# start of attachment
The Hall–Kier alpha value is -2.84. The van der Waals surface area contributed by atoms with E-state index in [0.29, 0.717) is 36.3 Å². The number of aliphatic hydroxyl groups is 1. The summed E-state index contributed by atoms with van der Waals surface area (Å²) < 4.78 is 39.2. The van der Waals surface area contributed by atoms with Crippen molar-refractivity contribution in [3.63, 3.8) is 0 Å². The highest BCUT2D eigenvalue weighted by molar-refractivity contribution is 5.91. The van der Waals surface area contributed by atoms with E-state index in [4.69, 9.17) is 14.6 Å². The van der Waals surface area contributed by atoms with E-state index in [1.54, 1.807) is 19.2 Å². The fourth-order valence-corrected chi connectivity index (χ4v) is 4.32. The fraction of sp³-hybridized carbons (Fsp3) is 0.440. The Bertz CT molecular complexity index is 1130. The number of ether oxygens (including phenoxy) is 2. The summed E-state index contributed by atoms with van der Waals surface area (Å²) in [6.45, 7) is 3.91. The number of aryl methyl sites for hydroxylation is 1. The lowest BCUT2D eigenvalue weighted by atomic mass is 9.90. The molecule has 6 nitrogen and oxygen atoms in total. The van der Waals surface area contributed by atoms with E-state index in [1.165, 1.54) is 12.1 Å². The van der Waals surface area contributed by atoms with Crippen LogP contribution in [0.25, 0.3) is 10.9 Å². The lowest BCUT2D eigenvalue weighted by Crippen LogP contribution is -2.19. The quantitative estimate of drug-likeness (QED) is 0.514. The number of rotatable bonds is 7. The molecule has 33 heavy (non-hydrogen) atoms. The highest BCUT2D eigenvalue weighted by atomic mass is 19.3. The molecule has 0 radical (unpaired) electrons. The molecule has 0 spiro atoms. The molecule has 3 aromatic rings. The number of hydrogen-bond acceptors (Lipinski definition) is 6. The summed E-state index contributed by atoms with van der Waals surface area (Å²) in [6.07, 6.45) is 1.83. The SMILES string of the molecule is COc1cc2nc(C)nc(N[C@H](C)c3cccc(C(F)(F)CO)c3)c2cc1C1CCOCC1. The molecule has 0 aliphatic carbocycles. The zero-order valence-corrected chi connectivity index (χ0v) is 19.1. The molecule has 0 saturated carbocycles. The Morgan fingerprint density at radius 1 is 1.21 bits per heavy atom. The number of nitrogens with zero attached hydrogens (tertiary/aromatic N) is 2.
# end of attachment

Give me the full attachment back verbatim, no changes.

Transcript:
The Hall–Kier alpha value is -2.84. The van der Waals surface area contributed by atoms with E-state index in [0.29, 0.717) is 36.3 Å². The number of aliphatic hydroxyl groups is 1. The summed E-state index contributed by atoms with van der Waals surface area (Å²) < 4.78 is 39.2. The van der Waals surface area contributed by atoms with Crippen molar-refractivity contribution in [3.63, 3.8) is 0 Å². The highest BCUT2D eigenvalue weighted by molar-refractivity contribution is 5.91. The van der Waals surface area contributed by atoms with E-state index in [4.69, 9.17) is 14.6 Å². The van der Waals surface area contributed by atoms with E-state index in [1.54, 1.807) is 19.2 Å². The fourth-order valence-corrected chi connectivity index (χ4v) is 4.32. The fraction of sp³-hybridized carbons (Fsp3) is 0.440. The Bertz CT molecular complexity index is 1130. The number of ether oxygens (including phenoxy) is 2. The summed E-state index contributed by atoms with van der Waals surface area (Å²) in [6.45, 7) is 3.91. The number of aryl methyl sites for hydroxylation is 1. The lowest BCUT2D eigenvalue weighted by atomic mass is 9.90. The molecule has 6 nitrogen and oxygen atoms in total. The van der Waals surface area contributed by atoms with E-state index in [1.165, 1.54) is 12.1 Å². The van der Waals surface area contributed by atoms with Crippen LogP contribution in [0.25, 0.3) is 10.9 Å². The lowest BCUT2D eigenvalue weighted by Crippen LogP contribution is -2.19. The quantitative estimate of drug-likeness (QED) is 0.514. The number of rotatable bonds is 7. The molecule has 33 heavy (non-hydrogen) atoms. The highest BCUT2D eigenvalue weighted by atomic mass is 19.3. The molecule has 0 radical (unpaired) electrons. The molecule has 0 spiro atoms. The molecule has 3 aromatic rings. The number of hydrogen-bond acceptors (Lipinski definition) is 6. The summed E-state index contributed by atoms with van der Waals surface area (Å²) in [6.07, 6.45) is 1.83. The SMILES string of the molecule is COc1cc2nc(C)nc(N[C@H](C)c3cccc(C(F)(F)CO)c3)c2cc1C1CCOCC1. The molecule has 0 aliphatic carbocycles. The zero-order valence-corrected chi connectivity index (χ0v) is 19.1. The molecule has 0 saturated carbocycles. The Morgan fingerprint density at radius 1 is 1.21 bits per heavy atom. The number of nitrogens with zero attached hydrogens (tertiary/aromatic N) is 2.